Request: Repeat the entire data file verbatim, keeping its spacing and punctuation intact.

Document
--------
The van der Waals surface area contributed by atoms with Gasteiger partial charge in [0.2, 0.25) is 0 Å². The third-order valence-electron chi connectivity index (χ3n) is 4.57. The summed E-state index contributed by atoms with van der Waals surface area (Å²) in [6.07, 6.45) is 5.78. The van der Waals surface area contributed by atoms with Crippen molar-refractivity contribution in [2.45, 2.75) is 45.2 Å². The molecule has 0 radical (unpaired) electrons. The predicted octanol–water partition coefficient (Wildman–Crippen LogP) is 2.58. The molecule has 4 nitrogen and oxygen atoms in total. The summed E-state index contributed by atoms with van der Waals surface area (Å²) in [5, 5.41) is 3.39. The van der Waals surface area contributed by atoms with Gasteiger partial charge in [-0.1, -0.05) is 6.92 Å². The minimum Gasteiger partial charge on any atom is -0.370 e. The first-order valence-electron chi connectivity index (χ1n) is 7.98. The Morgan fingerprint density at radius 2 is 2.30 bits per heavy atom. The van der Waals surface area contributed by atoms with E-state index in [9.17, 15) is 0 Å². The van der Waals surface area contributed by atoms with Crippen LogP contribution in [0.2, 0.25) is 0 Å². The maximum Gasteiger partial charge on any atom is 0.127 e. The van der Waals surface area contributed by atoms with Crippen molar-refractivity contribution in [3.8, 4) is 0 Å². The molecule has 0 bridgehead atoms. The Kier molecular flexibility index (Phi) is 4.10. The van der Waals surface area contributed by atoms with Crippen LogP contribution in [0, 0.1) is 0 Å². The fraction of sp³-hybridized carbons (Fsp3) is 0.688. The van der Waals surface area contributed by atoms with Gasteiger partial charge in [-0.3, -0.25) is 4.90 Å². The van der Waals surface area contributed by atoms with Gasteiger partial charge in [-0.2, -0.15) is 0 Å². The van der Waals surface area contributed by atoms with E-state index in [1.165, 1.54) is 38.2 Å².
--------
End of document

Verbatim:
The van der Waals surface area contributed by atoms with Gasteiger partial charge in [0.2, 0.25) is 0 Å². The third-order valence-electron chi connectivity index (χ3n) is 4.57. The summed E-state index contributed by atoms with van der Waals surface area (Å²) in [6.07, 6.45) is 5.78. The van der Waals surface area contributed by atoms with Crippen molar-refractivity contribution in [2.45, 2.75) is 45.2 Å². The molecule has 0 radical (unpaired) electrons. The predicted octanol–water partition coefficient (Wildman–Crippen LogP) is 2.58. The molecule has 4 nitrogen and oxygen atoms in total. The summed E-state index contributed by atoms with van der Waals surface area (Å²) in [5, 5.41) is 3.39. The van der Waals surface area contributed by atoms with Gasteiger partial charge in [-0.1, -0.05) is 6.92 Å². The minimum Gasteiger partial charge on any atom is -0.370 e. The first-order valence-electron chi connectivity index (χ1n) is 7.98. The Morgan fingerprint density at radius 2 is 2.30 bits per heavy atom. The van der Waals surface area contributed by atoms with E-state index in [9.17, 15) is 0 Å². The van der Waals surface area contributed by atoms with Crippen LogP contribution in [0.2, 0.25) is 0 Å². The maximum Gasteiger partial charge on any atom is 0.127 e. The van der Waals surface area contributed by atoms with Crippen molar-refractivity contribution in [3.8, 4) is 0 Å². The molecule has 0 bridgehead atoms. The Kier molecular flexibility index (Phi) is 4.10. The van der Waals surface area contributed by atoms with Crippen LogP contribution in [0, 0.1) is 0 Å². The fraction of sp³-hybridized carbons (Fsp3) is 0.688. The van der Waals surface area contributed by atoms with Gasteiger partial charge in [-0.3, -0.25) is 4.90 Å². The van der Waals surface area contributed by atoms with Gasteiger partial charge in [-0.2, -0.15) is 0 Å². The van der Waals surface area contributed by atoms with E-state index in [1.165, 1.54) is 38.2 Å².